Many stretches of Highway 1 are narrow and curvy, and there were two single lane areas where work was being done to repair storm damage or natural erosion. In one of the single lane areas, we had to squeeze the Beast between K-wall barriers and a rocky cliff face while workmen were busy finishing the construction of what appears to be a new tunnel-like structure. Being that it was Friday, we were led by a pilot car. On our return trip, Sunday, there was no work being done so stop lights were implemented to regulate traffic at both single-lane locations, of which the rocky-cliff-face one directed traffic through the new, roomy tunnel. I guess some people thought they had waited too long at their red light, or that it wasn't functioning properly, so decided to drive on through, but lo and behold, they came face to face with none other than THE BEAST. I saw a couple 'oh shit' looks on people's faces as they tried to figure out how they were going to get out of our way. Lucky for them there was space for them to maneuver and let us pass, otherwise they would've been practicing their back-up skills. I know how long it had been since our traffic light had turned green, so it is obvious to me that these people were selfishly impatient and lacking any forethought as to how much road ahead of them could have been under construction. They didn't wait even a full five minutes, which is about how long it took us to maneuver from our traffic light to the other.
Regardless of how nerve-wracking the drive felt for this 40-foot-motorhome-newbie, the ocean, it's blue-green-aqua waves, the craggy cliffs and serrated rock formations, like sentinels rising from the depths defending the life-abundant kelp beds swaying at their feet, were utterly glorious under the clear, blue sky. And then we drove into Big Sur proper where I embraced the momentary hushed, peaceful feeling I experienced when flanked with beautiful coastal redwoods, oaks, pines and cedars. The high-noon sun poked its rays between the thick, aged branches, leaves and needles, and made its way to the road, lighting it with stripes and dots. How I wished I could've photographed it all along the way. Unfortunately, there were just too few pull-outs large enough to accommodate our rig and provide an ideal photo opportunity.
We camped at Plaskett Creek Campground, which is part of US Forest Service land at the Los Padres National Forest. Upon arriving, we found the roads in the campground narrow and at every bend the rear wheels of the Beast climbed up and down asphalt curbs. When we reached our campsite, I grabbed a walkie-talkie and headed outside to help direct Rob into position for backing into the space. Much to my horror, I caused him to pull too far to the right and wham! crunch! scrape! right into a large rock—or small boulder… whatever!—that the campground uses at intervals to mark the roadway and campsites. We could still open and close the basement door that was damaged, but it has to be replaced. It'll cost us the $500 deductible. I need more practice directing this thing.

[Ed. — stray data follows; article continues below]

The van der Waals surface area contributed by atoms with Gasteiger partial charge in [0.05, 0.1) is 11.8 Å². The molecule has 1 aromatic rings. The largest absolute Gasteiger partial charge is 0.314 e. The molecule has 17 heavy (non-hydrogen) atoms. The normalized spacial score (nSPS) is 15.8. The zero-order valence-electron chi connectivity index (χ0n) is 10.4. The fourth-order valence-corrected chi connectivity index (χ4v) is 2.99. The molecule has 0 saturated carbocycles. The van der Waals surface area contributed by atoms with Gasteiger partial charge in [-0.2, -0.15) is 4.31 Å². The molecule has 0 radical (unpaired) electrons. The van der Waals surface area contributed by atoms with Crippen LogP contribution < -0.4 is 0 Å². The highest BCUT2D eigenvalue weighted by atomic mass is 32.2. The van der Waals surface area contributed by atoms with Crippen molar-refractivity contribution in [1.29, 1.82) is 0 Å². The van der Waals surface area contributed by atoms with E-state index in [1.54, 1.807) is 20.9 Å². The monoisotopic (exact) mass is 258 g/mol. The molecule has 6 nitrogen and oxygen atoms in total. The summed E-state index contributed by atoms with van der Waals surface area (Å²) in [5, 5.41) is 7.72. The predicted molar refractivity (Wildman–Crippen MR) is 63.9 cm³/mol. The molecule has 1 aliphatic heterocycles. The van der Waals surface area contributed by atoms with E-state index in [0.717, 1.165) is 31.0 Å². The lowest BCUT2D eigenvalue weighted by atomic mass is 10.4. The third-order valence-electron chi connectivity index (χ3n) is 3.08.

This Big Sur weekend was organized by Kim Galvin as a Hallowe'en Paragliding Fly-In get-together. As usual, she did a great job making sure all the pilots who'd never flown there before got their site-intros and everyone was having a good time.
Saturday evening was the Hallowe'en Costume Pot-luck, for which I prepared Dutch-Oven Beef Stew. It turned out to be one of my most tasty beef stews to date. And that wasn't all. Kim made an amazing chicken verde dish that I believe she said was made with 5 different kinds of green chili peppers. Another fantastic dish was a butternut squash soup that had ginger, and I think basil, in it. Once it was in your bowl, you squeezed a little fresh lemon juice in it and OMG! Truly a taste treat. I want that recipe, Kathleen! And then there was the lasagne with a whole bottle of wine in the marinara sauce and the most delicious garlic bread to accompany it. Pretty darned good, Laura. Many dressed in Hallowe'en costumes, but the best belonged to the kids, of course.
For a few of us who came along but don't or didn't want to fly, a visit to Sand Dollar Beach was a relaxing highlight. The California coast has to be one of the most beautiful in the world. There were children, surfers, sunbathers and happy dogs making the most of the warm, sunny day. Odessa played in the Pacific with Alejandro and Alexia Laos and got pretty much covered with sand from neck to toe. At one point, a sweet, black dog decided I was the person to do stick duty. He placed his stick at my feet and vocalized his insistence with yelps and whines that I pick it up, such as it was, and throw it for him. I did as I was asked for a little while, but the stick was so light that it didn't go far. Hardly a challenge at all—for the dog that is. When I found a heftier stick, the dog wasn't the least bit interested. He wanted the one he chose… until he found another
I am truly looking forward to getting on the road full-time so we can better practice driving, backing up and parking the Beast successfully in every situation. And, I am pleased to say that after we got home Rob smoothly backed the Beast into its parking space in one fell swoop. I also look forward to practicing more photography so I can offer up better and more exciting images to share with you. After all, practice makes perfect.
In the meantime, I hope you enjoy our Big Sur Weekend.